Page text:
|Trade names||Cidomycin, Genticyn, Garamycin, others|
|Intravenous, eye drop, Intramuscular injection, Topical administration, ear drop|
|Drug class||Aminoglycoside antibiotic|
|Bioavailability||limited bioavailability by mouth|
|Elimination half-life||2 h|
|CompTox Dashboard (EPA)|
|Chemical and physical data|
|Molar mass||477.603 g·mol−1|
|3D model (JSmol)|
|(what is this?)|
Gentamicin is an antibiotic used to treat several types of bacterial infections. This may include bone infections, endocarditis, pelvic inflammatory disease, meningitis, pneumonia, urinary tract infections, and sepsis among others. It is not effective for gonorrhea or chlamydia infections. It can be given intravenously, by intramuscular injection, or topically. Topical formulations may be used in burns or for infections of the outside of the eye. It is often only used for two days until bacterial cultures determine what specific antibiotics the infection is sensitive to. The dose required should be monitored by blood testing.
Gentamicin can cause inner ear problems and kidney problems. The inner ear problems can include problems with balance and hearing loss. These problems may be permanent. If used during pregnancy, it can cause harm to the developing baby. However, it appears to be safe for use during breastfeeding. Gentamicin is a type of aminoglycoside. It works by disrupting the ability of the bacteria to make proteins, which typically kills the bacteria.
Gentamicin is naturally produced by the bacterium Micromonospora purpurea, was patented in 1962, approved for medical use in 1964. The antibiotic is collected from the culture of the Micromonospora by perforating the cell wall of the bacterium. Current research is underway to understand the biosynthesis of this antibiotic in an attempt to increase expression and force secretion of gentamicin for higher titer. Gentamicin is on the World Health Organization's List of Essential Medicines. The World Health Organization classifies gentamicin as critically important for human medicine. It is available as a generic medication.
Gentamicin is active against a wide range of bacterial infections, mostly Gram-negative bacteria including Pseudomonas, Proteus, Escherichia coli, Klebsiella pneumoniae, Enterobacter aerogenes, Serratia, and the Gram-positive Staphylococcus. Gentamicin is used in the treatment of respiratory tract infections, urinary tract infections, blood, bone and soft tissue infections of these susceptible bacteria.
There is insufficient evidence to support gentamicin as the first line treatment of Neisseria gonorrhoeae infection. Gentamicin is not used for Neisseria meningitidis or Legionella pneumophila bacterial infections (because of the risk of the person going into shock from lipid A endotoxin found in certain Gram-negative organisms). Gentamicin is also useful against Yersinia pestis (responsible for plague), its relatives, and Francisella tularensis (the organism responsible for tularemia often seen in hunters and trappers).
Pregnancy and breastfeeding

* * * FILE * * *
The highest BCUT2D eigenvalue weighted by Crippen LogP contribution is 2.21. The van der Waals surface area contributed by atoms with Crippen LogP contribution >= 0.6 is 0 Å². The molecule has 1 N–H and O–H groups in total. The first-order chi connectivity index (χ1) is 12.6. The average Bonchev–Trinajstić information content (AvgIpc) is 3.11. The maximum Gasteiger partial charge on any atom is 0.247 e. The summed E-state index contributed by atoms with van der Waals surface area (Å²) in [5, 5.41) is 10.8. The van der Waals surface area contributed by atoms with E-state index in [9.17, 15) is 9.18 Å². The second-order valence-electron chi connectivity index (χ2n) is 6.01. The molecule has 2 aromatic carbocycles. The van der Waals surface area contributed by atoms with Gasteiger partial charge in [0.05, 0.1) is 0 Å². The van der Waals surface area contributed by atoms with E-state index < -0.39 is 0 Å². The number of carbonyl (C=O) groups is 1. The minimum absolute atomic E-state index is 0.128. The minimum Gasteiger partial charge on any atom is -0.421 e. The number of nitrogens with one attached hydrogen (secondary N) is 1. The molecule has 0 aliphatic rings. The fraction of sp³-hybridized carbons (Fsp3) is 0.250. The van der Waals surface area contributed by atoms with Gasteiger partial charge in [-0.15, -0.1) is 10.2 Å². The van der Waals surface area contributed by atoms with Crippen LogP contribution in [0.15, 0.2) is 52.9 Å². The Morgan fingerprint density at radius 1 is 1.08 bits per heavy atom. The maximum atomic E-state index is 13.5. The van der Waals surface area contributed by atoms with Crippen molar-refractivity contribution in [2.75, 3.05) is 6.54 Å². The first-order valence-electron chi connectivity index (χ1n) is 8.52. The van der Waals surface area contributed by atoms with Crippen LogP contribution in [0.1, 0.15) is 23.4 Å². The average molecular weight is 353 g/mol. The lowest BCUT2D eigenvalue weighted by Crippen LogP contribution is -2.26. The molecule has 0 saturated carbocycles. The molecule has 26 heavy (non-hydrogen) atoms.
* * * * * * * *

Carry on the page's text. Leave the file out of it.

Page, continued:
Gentamicin is not recommended in pregnancy unless the benefits outweigh the risks for the mother. Gentamicin can cross the placenta and several reports of irreversible bilateral congenital deafness in children have been seen. Intramuscular injection of gentamicin in mothers can cause muscle weakness in the newborn.
The safety and efficacy for gentamicin in nursing mothers has not been established. Detectable gentamicin levels are found in human breast milk and in nursing babies.
In the elderly, renal function should be assessed before beginning therapy as well as during treatment due to a decline in glomerular filtration rate. Gentamicin levels in the body can remain higher for a longer period of time in this population. Gentamicin should be used cautiously in persons with renal, auditory, vestibular, or neuromuscular dysfunction.
Gentamicin may not be appropriate to use in children, including babies. Studies have shown higher serum levels and a longer half-life in this population. Kidney function should be checked periodically during therapy. Long-term effects of treatment can include hearing loss and balance problems. Hypocalcemia, hypokalemia, and muscle weakness have been reported when used by injection.
Gentamicin should not be used if a person has a history of hypersensitivity, such as anaphylaxis, or other serious toxic reaction to gentamicin or any other aminoglycosides. Greater care is required in people with myasthenia gravis and other neuromuscular disorders as there is a risk of worsening weakness. Gentamicin should also be avoided when prescribing empirical antibiotics in the setting of possible infant botulism (Ampicillin with Gentamicin is commonly used as empiric therapy in infants) also due to worsening of neuromuscular function.
Adverse effects of gentamicin can range from less severe reactions, such as nausea and vomiting, to more severe reactions including:
- Low blood cell counts
- Allergic reactions
- Neuromuscular problems
- Nerve damage (neuropathy)
- Kidney damage (nephrotoxicity)
- Ear disorders (ototoxicity)
Nephrotoxicity and ototoxicity are thought to be dose related with higher doses causing greater chance of toxicity. These two toxicities may have delayed presentation, sometimes not appearing until after completing treatment.